Like many no-tillers in North America, Australian no-tillers are concerned with the impact of changing climate and drought conditions. However, no-till and several other innovative ideas have helped the country’s wheat growers deal with reduced water supplies while boosting yields over the past 3 decades.
Besides making a shift to no-till, the first innovative idea was dealing with a water-limited yield factor. The goal is that about 18 pounds of wheat per acre should be produced for each 1 inch of water that the crop uses. At the time this goal was accepted by growers, wheat yields only averaged about half of this figure, says John Passioura, a honorary research fellow at the Commonwealth Scientific and Industrial Research Organization that serves as Australia’s national science agency.
New Crop Rotations
The second change was to introduce canola into the crop rotation. Where this was done, no-tillers found wheat yields were much greater following canola than with continuous wheat or rotating wheat with other crops.
No-tillers found the presence of canola roots in the soil sharply reduced the vigor of previously unrecognized root diseases. For years, several serious root diseases had led to unreliable responses to nitrogen.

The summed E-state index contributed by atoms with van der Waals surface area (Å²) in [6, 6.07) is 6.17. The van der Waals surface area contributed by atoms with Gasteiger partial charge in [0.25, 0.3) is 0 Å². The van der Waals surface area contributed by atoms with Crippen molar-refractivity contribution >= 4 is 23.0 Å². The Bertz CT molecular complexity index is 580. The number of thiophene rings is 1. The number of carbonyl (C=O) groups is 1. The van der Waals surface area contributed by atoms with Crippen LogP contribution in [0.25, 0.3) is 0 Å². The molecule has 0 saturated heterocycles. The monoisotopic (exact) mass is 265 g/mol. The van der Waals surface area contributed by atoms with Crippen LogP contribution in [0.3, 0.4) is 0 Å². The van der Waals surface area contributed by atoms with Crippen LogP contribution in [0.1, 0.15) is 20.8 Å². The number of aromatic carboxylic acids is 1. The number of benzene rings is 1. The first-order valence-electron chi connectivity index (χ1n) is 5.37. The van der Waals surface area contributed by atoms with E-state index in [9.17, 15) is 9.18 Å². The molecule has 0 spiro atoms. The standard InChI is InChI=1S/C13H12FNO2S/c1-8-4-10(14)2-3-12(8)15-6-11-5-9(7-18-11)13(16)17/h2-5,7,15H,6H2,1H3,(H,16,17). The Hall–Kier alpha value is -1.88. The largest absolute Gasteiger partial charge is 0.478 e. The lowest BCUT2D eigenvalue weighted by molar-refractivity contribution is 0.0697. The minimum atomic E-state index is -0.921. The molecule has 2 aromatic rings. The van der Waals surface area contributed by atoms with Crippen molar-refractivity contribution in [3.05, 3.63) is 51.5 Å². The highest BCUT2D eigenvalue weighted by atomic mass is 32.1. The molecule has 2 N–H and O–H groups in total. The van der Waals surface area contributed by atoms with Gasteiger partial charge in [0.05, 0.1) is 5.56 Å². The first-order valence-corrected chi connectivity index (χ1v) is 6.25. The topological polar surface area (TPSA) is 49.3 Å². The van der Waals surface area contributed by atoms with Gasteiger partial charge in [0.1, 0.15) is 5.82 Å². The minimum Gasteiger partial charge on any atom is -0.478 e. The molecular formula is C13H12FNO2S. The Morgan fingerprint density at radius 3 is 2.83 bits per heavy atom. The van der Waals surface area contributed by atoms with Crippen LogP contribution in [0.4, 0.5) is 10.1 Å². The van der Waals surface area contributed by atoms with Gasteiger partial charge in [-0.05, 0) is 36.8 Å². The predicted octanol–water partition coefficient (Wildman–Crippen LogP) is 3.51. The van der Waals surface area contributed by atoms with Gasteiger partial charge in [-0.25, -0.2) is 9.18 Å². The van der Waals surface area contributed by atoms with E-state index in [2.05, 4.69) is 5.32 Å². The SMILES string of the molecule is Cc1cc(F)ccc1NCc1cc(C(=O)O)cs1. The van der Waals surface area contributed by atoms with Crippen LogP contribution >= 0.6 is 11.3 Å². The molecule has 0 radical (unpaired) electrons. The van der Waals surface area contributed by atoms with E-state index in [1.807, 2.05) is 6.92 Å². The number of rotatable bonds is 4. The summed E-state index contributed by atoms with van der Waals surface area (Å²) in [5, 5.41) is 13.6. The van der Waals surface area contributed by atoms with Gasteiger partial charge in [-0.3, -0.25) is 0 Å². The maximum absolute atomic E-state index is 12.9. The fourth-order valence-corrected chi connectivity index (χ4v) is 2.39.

The third change by Australian growers over the past few decades was a rapid shift to no-till and other conservation-tillage techniques. This was possible with the development of more effective herbicides that meant extensive tillage was no longer needed to kill weeds. As a result, no-tillers gained the confidence to aim for higher yields by making more effective use of fertilizer.
Overcoming The Drought
However, the adoption of these cropping practices ground to a halt when serious drought conditions occurred at the turn of the new century. But except for two very tough years, most no-tillers managed to harvest remarkably good yields by utilizing innovative management techniques.
While growers had long relied on the benefits of autumn rains to get crops off to a good start, climate changes resulted in more summer rains. By conserving more rainfall in the subsoil with more effective control of weeds, retaining the stubble from the previous year’s crop and doing a better job of capturing released nitrates, they were able to move to earlier planting.
This led to the use of slower-developing wheat varieties with much longer coleoptiles that can be no-tilled deeper to reach available moisture. However, it is important that these wheat varieties not flower until after the risk of frost damage had passed.
If crops can make more effective use of year-round rainfall, Passioura predicts wheat yields could rise by as much as 25% over the coming decade despite the recent volatility of weather patterns.